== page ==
The decline of the Pada Yatra did not occur overnight in a social vacuum, but in the context of a national decline affecting every village and town across the island, as reflected in the general scramble to grab land, possessions and power from neighbours and unborn generations.

Those great friends of Lankaa??s authentic traditions, such as Rene Guenon and Ananda Coomaraswamy, warned that the forces of anti-tradition would advance a counterfeit tradition as a substitute for the real thing, before replacing it with an anti-tradition diametrically opposed to spirituality.
In terms of culture and religion, the process is deadly, as we see in the decline of the Kandyan dance, which has deteriorated from a mystical tradition to shallow entertainment and a??dancing for dollarsa??.

The same process now threatens to subvert and destroy the islanda??s cultural and religious identity. Sri Lankans should re-assess their ancestral traditions if they wish to recover their authentic identities, and they should do so fast.

Generic zanaflex pictures The writer has walked the Kataragama Pada Yatra 20 times since 1972. A founding member of the Kataragama Devoteesa?? Trust, he has maintained the website since 1997.

2 Responses to “Aliens ‘ride past Arugam Bay’ and descend on Kataragama”

  • something to be done and experienced by the adventurous at heart 🙂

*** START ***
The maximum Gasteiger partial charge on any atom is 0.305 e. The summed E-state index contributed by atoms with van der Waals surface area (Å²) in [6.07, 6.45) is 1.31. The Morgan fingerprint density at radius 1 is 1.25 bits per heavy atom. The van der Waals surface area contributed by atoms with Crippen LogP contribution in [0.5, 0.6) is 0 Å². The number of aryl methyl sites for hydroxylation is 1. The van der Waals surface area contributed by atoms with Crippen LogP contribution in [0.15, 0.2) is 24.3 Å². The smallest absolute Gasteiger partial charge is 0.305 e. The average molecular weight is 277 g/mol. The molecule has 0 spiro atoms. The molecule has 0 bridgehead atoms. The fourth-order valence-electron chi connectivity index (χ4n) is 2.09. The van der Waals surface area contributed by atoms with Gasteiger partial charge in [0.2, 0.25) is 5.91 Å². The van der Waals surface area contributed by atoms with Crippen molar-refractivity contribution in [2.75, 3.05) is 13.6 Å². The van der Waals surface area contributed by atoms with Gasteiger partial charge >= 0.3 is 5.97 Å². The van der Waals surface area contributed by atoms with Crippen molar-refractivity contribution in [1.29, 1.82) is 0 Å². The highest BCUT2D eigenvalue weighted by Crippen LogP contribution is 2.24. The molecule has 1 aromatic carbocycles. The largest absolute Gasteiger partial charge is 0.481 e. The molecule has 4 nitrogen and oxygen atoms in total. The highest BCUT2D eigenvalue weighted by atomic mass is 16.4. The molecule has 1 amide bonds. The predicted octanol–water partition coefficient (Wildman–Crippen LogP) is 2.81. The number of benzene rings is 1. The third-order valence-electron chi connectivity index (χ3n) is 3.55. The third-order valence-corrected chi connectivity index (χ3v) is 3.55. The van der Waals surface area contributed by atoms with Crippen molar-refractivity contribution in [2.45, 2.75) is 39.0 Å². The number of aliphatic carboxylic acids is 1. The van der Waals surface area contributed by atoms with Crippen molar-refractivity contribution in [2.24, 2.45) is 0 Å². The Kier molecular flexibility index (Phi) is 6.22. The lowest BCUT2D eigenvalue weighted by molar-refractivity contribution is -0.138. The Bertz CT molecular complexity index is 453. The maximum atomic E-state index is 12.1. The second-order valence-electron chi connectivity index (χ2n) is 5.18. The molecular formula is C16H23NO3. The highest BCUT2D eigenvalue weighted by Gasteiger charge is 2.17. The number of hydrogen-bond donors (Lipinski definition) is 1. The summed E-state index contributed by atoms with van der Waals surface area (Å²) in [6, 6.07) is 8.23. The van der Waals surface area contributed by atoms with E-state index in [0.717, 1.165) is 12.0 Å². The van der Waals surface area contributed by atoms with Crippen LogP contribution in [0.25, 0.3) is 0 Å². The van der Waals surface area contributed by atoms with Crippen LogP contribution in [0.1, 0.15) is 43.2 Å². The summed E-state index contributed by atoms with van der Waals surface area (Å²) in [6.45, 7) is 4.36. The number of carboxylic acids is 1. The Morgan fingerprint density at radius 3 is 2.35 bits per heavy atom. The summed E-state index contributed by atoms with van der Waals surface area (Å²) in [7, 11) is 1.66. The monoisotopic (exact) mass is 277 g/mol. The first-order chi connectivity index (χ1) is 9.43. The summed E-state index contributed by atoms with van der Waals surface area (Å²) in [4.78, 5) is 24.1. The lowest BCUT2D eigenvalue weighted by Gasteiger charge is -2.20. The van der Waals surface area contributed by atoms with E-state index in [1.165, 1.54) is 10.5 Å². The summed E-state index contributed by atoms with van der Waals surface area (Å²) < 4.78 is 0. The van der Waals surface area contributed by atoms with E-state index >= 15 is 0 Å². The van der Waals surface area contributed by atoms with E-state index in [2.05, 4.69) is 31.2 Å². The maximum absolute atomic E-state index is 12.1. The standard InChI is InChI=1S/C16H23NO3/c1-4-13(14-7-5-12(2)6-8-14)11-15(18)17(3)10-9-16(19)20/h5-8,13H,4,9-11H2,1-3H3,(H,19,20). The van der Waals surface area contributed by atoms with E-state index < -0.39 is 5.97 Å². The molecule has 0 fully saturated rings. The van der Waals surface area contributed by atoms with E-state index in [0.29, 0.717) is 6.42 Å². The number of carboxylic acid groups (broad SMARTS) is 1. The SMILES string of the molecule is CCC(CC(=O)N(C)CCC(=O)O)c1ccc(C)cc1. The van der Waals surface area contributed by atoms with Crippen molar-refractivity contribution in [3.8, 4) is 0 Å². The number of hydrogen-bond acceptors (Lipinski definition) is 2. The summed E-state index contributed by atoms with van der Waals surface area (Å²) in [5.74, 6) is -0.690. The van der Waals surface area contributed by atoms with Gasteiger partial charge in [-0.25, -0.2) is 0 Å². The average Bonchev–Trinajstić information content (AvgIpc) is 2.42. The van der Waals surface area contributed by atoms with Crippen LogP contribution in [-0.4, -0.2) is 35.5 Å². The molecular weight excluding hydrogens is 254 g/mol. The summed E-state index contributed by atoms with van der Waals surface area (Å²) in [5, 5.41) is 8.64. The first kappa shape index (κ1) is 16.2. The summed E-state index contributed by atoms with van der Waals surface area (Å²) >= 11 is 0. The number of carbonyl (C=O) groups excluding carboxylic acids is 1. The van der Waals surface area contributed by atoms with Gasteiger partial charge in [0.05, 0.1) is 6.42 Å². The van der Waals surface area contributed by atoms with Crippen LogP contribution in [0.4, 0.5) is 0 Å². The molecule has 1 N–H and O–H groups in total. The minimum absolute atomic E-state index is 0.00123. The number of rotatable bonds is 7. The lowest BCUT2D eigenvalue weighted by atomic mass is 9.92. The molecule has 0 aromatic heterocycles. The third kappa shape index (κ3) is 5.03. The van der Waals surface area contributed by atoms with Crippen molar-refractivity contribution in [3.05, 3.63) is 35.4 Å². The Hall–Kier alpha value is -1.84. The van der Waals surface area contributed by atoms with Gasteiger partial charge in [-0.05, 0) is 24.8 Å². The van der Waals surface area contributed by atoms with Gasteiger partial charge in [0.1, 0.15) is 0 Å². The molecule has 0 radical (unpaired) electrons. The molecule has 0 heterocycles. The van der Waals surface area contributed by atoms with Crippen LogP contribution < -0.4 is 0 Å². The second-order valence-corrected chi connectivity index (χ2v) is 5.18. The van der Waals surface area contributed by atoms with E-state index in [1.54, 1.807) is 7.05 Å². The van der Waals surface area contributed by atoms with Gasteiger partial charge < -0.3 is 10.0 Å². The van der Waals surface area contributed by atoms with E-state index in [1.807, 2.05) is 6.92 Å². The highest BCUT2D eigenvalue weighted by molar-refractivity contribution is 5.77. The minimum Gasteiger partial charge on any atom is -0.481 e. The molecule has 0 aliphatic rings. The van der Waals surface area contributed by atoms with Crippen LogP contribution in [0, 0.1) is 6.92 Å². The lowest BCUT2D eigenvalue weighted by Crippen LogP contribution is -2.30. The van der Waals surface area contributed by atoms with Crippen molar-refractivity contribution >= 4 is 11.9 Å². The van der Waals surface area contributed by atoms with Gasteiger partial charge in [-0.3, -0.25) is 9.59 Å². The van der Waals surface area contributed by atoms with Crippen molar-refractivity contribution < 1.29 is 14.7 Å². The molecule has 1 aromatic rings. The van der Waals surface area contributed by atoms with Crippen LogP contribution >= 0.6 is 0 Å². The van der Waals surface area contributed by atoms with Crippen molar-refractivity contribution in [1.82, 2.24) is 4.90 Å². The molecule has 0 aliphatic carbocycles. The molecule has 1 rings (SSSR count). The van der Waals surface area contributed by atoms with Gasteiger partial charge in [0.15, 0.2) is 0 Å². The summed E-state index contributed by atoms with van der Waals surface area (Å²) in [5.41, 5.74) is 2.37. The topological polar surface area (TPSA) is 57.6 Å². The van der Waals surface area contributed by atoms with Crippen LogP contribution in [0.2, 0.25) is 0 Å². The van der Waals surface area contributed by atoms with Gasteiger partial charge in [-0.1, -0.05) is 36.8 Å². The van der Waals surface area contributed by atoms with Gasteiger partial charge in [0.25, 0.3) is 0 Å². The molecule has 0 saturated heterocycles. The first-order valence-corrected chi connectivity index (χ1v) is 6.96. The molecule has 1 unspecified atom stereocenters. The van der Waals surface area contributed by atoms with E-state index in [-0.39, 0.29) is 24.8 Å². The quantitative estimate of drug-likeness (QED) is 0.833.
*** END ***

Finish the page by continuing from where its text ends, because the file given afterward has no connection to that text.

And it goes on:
• The Daily News says:
    Pilgrims trek through Yala for Kataragama festival

    Nelson PIYARATNE

    A large group of Pada Yathra pilgrims, walking from as far as Trincomalee, have entered the Yala jungle and some have already reached Kataragama sacred city for July 22 flag hoisting ceremony at the Kataragama mosque marking the beginning of Kataragama Esala festival.

    A large number of pilgrims are expected to reach Kataragama on foot through traditional jungle routes in the Yala National Park from eastern districts.

    Pilgrims who walk from Trincomalee must commence journey forty days before the Kataragama Esala festival begins. Their numbers include not only Tamil Hindus, but also Tamil speaking Veddas, Sinhala Buddhists, Christians, Muslims and foreign pilgrims from Europe and America as well.

    The pilgrims undertake simple vows of self-denial during the Kataragama season in return for God’s assistance in solving their personal problems.

    Despite its hardships, traditional pilgrimage continue to grow in popularity in eastern districts, especially among the Tamils.

    This year security forces anticipate that more than 10,000 foot pilgrims (Pada Yathra) will cross the Yala National Park before the festival end on August 6 with the peaceful atmosphere prevailing in the country with the annihilation of the LTTE.

    The final 100 kilometres of the 400 kilometre walk from Trincomalee takes the pilgrims through uninhabited jungle of Yala Sanctuary. The pilgrims pay respects to local deities at such famous shrines as Koneswaram, Verugal, Sitthandi, Mamangam, Thanthamalai, Mandur, Tirukkovil and Okanda on their long trek to the Kataragama shrines.

    For young and old pilgrims alike the Kataragama Pada Yatra is the opportunity of lifetime to visit all these renowned shrines in a single season. According to an American Pada Yathra pilgrim Patrick Harrigan, for centuries the Kataragama Pada Yathra tradition has been one of the great unifying factors in Sri Lankan society.